Also, slightly off topic but sometimes when I set up a user account on a server using 'adduser', set a password and then try to log in via SSH, I just keep getting asked for a password even though I enter the correct one time after time. Anyone run into this before?
no, the key isn't about encryption, it's about authentication. a secure ssh connection is established in a first phase before the key parts are compared. maybe what you should be asking is why can't you do a MITM attack on the cryptography side of things?
In an RSA/DSA auth setup, you initially create your public/private key pair on the local system. Then you copy your public key to the remote system(s).
At connection time, the remote system says to yours "hey, can you encrypt this random message with your private key, and I'll see if I can decrypt it with your public key". Your client encrypts the message with your private key, sends it over the connection, and the remote host tries to decrypt it. If it can decrypt it against your public key and get the same thing back that it sent out, then it knows that you are who you say you are, and authenticates you. If it fails, then you drop down to some other method (eg: keyboard-interactive).
At no point, after the initial setup, is either key transmitted over that connection. At no point, ever, is the private key transmitted (and the public key is non-sensitive information).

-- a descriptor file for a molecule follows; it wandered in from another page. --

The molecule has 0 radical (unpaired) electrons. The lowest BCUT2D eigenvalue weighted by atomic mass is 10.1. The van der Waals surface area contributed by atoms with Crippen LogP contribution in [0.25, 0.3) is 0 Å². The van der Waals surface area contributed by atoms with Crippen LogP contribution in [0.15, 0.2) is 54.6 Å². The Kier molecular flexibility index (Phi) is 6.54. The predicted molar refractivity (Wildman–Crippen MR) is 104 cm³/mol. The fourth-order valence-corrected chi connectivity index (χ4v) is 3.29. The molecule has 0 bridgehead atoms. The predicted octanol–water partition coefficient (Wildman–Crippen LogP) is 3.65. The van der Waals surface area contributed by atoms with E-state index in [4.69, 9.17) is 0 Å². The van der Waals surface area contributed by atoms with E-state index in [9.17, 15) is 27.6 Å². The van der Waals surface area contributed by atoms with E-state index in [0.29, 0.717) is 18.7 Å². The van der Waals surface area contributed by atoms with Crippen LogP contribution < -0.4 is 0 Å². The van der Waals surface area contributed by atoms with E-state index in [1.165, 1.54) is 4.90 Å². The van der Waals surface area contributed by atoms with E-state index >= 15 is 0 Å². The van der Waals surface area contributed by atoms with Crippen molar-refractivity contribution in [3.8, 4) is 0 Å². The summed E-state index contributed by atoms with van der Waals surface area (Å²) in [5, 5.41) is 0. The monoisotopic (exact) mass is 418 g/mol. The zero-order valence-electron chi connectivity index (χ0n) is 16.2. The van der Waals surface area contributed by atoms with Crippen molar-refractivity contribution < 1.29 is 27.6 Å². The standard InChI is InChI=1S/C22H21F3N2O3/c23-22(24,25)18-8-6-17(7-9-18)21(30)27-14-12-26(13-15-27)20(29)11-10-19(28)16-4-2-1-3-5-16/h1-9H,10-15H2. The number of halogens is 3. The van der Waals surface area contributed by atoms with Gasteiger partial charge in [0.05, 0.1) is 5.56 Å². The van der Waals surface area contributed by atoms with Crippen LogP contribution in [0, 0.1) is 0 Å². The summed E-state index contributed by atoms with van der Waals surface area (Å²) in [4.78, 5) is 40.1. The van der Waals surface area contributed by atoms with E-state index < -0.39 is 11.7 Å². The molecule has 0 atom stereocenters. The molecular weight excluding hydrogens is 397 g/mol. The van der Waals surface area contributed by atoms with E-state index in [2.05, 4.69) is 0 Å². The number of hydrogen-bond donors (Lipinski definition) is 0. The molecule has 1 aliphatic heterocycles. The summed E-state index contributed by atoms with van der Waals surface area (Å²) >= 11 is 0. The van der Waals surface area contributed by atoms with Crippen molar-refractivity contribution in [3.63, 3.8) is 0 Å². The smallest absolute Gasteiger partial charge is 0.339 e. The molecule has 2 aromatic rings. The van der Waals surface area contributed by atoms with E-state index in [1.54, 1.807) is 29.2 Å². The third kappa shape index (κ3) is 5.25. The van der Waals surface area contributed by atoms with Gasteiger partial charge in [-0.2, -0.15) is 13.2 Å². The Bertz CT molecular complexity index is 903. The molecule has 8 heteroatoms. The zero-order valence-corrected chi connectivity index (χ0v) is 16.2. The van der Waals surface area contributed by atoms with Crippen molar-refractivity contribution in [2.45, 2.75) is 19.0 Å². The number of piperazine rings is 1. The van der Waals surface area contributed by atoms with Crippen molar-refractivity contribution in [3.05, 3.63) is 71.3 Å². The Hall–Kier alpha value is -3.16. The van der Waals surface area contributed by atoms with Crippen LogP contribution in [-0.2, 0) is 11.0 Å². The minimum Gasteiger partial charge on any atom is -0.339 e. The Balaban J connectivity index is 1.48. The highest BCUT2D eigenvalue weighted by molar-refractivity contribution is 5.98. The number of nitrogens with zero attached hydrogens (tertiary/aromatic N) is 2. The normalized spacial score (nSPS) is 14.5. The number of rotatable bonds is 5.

Also of interest is Diffie-Hellman key exchange. Basically, it's an algorithm where you go from shared-nothing to shared-secret without ever transmitting the secret.
SSH doesn't protect you from the remote host being completely compromised, and someone brute-forcing your password out of /etc/shadow. But it does protect you against someone eavesdropping.
Complich8 - brilliant explanation. However I thought it would have worked the other way around, i.e. the remote host would encrypt a message with the public key and ask the server to decrypt it with it's private key. If anyone could decrypt a private-key message with a public key, wouldn't that defeat the purpose?
Last edited by moistTowelette; 10-31-2007 at 05:16 PM.